Wednesday, May 14, 2008


This summer I am conducting research on a very new area for me. I am diving headlong into the question of adaptation to climate change. This is, for a sociologist, a fascinating area. And, one that is going to be crucial for our "survival" in the future.

From time to time, I am going to blog on some ideas I am reading in this area, this summer. Maladptation is one such concept I have been reading about. Maladaptation refers to decisions/actions taken today that contrain our ability to adapt in the future. A decision today, for example, to rip out all the railroads in favor of cars and trucks, would be a maladaptive decision. Actually our relatively poor public transportation infrastructure is a "contraint" for adaptation in the future.

Of course, what seems like an adaptive behavior at one level, say, for the individual, might be maladaptive at another, like the societal level. Want an example? Okay, with warming, there will be more demand for air conditioning, which is going to add to greenhouse gases which will increase warming that much more. Many maladptative decisions are probably exactly like this: a vicious circle because the effects cross different scales. What makes sense for the individual doesn't make sense for the larger society.

So, as I come to understand this, I think we can already see some maladaptive decisions: first one is corn based ethanol. We are now putting pressure on food prices to produce rene wable sources of gas, and it takes more energy to produce ethanol and it requires a lot of fuel to transport. Makes sense only within a very narrow one is looking at the unintended consequences.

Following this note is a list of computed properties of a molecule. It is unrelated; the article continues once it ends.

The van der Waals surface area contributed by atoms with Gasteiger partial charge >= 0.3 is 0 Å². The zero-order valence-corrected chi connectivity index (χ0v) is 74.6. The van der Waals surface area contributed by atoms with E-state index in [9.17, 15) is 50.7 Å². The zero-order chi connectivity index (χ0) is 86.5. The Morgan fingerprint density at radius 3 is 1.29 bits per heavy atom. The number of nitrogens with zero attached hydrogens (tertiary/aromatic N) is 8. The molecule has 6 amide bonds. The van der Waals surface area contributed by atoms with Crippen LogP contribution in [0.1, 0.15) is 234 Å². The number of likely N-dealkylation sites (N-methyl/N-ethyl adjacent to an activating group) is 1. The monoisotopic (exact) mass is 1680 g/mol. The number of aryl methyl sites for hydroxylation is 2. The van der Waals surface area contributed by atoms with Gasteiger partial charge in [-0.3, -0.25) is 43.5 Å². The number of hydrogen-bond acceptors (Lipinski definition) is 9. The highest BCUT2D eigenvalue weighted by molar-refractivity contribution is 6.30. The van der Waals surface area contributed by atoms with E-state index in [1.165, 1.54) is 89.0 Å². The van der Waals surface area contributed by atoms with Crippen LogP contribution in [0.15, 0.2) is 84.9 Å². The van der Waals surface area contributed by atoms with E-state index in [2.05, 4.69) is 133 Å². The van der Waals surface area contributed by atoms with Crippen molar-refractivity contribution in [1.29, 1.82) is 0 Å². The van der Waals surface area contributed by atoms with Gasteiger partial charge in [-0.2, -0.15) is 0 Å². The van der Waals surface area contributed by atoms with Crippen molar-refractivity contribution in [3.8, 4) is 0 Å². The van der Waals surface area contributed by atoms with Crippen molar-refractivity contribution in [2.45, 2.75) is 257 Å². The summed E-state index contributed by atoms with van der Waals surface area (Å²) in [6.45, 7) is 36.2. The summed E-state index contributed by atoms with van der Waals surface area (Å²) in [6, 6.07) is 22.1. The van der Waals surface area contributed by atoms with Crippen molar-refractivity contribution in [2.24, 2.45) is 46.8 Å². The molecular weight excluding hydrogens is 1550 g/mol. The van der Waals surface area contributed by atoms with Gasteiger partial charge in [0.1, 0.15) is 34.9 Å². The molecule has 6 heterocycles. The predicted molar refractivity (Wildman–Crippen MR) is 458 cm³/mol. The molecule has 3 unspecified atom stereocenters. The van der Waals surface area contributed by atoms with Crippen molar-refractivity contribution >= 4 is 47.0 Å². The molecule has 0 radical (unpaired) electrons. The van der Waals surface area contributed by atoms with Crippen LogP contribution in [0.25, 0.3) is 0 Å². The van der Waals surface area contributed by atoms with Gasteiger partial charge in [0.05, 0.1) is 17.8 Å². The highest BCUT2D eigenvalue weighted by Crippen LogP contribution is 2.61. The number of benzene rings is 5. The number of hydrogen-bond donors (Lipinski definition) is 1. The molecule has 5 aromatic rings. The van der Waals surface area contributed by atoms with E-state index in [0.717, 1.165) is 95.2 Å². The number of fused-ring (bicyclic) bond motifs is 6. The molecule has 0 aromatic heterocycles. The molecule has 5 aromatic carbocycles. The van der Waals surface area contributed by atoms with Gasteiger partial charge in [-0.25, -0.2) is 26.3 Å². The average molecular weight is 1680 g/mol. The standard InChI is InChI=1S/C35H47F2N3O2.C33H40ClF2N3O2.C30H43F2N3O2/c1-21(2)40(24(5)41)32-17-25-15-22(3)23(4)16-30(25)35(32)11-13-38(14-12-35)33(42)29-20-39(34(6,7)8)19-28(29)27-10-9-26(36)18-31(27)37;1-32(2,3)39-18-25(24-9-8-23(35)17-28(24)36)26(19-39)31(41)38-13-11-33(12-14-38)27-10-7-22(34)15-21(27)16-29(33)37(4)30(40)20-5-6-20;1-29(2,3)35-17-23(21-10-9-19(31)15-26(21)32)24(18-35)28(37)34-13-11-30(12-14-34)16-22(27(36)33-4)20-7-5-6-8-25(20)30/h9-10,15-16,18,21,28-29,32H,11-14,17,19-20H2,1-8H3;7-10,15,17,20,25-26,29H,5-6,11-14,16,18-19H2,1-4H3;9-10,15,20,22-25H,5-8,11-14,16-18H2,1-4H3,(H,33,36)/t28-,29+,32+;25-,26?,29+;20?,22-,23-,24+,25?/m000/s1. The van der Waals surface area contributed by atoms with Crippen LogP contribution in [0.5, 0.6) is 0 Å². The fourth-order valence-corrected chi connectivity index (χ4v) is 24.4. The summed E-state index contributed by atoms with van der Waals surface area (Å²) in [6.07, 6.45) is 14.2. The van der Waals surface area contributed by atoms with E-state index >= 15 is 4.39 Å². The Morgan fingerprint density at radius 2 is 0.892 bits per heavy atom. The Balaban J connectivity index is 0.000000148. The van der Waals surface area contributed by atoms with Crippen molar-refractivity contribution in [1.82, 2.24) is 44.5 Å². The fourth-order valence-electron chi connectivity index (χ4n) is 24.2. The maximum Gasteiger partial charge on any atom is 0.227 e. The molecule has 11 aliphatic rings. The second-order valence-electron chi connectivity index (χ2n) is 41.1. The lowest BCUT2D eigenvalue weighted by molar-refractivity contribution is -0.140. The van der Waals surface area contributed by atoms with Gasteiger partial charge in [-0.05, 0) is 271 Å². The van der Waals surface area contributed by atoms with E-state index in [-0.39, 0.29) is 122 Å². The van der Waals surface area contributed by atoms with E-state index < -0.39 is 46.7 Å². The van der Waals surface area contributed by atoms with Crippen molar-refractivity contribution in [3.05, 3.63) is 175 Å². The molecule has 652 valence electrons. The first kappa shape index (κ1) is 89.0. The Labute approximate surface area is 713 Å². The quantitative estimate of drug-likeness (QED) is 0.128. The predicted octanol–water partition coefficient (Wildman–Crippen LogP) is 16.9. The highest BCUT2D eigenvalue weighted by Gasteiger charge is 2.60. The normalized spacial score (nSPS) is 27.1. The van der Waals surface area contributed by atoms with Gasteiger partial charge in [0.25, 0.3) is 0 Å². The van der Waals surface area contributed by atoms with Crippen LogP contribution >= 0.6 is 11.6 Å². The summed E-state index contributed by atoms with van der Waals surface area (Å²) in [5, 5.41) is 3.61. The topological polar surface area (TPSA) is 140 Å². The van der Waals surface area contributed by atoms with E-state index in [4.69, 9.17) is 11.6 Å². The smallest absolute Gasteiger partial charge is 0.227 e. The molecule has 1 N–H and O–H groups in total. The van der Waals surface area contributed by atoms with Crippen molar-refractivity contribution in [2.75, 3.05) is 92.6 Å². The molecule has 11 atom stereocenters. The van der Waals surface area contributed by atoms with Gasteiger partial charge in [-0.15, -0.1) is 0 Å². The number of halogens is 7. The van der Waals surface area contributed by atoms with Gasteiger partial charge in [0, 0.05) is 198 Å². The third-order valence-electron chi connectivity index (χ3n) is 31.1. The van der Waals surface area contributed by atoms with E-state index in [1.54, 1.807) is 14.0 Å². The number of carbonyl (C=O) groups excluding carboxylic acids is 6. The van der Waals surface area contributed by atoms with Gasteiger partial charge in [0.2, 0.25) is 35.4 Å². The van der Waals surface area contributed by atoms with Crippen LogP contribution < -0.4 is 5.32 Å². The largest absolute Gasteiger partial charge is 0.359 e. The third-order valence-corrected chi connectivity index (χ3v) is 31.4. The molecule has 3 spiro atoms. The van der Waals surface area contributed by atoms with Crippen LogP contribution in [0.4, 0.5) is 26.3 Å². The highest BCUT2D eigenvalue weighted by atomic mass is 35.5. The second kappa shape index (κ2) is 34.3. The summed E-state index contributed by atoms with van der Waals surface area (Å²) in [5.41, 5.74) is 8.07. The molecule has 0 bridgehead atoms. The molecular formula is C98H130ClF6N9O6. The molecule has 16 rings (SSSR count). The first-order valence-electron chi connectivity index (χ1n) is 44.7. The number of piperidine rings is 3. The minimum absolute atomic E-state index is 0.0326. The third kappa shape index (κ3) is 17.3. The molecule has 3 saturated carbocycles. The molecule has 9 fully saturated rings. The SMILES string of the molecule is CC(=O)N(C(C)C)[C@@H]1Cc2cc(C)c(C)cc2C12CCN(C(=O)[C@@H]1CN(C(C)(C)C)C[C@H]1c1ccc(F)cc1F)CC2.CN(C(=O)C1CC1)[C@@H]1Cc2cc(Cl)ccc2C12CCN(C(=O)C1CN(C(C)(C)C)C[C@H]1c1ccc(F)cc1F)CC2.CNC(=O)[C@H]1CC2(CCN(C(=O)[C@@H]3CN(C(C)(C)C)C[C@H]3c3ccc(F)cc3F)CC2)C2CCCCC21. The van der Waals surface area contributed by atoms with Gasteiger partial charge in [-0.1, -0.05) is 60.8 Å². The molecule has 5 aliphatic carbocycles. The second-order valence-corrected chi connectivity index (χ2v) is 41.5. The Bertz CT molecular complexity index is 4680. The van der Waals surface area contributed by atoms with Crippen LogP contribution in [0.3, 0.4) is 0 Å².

Another one would be the trend toward larger and larger homes. Cost much energy to heat and cool, but we keep building them to satisfy our insatiable wants for consumer status.

As much as I like imported foods, both because of the relative cost and exotic qualities, there is a real crummy trade off. that so much I buy is made/grown elsewhere has been a terrific anti-poverty program. But the transportation costs (externalities) are maladaptive.

What about nuclear power? have we created a maladaptive situation by making it nearly impossible to utilize today...of course switching to nuclear power is not so much adaptive but perhaps mitigating....

Although, more reliance on renewable forms of electrical energy would reduce the maladaptive behavior related to using more air conditioning feeding back on adding more greenhouse gases thus increading the warming of the climate. This is what is so interesting about this stuff, everything is connected to everything else. Systems theory at its best!

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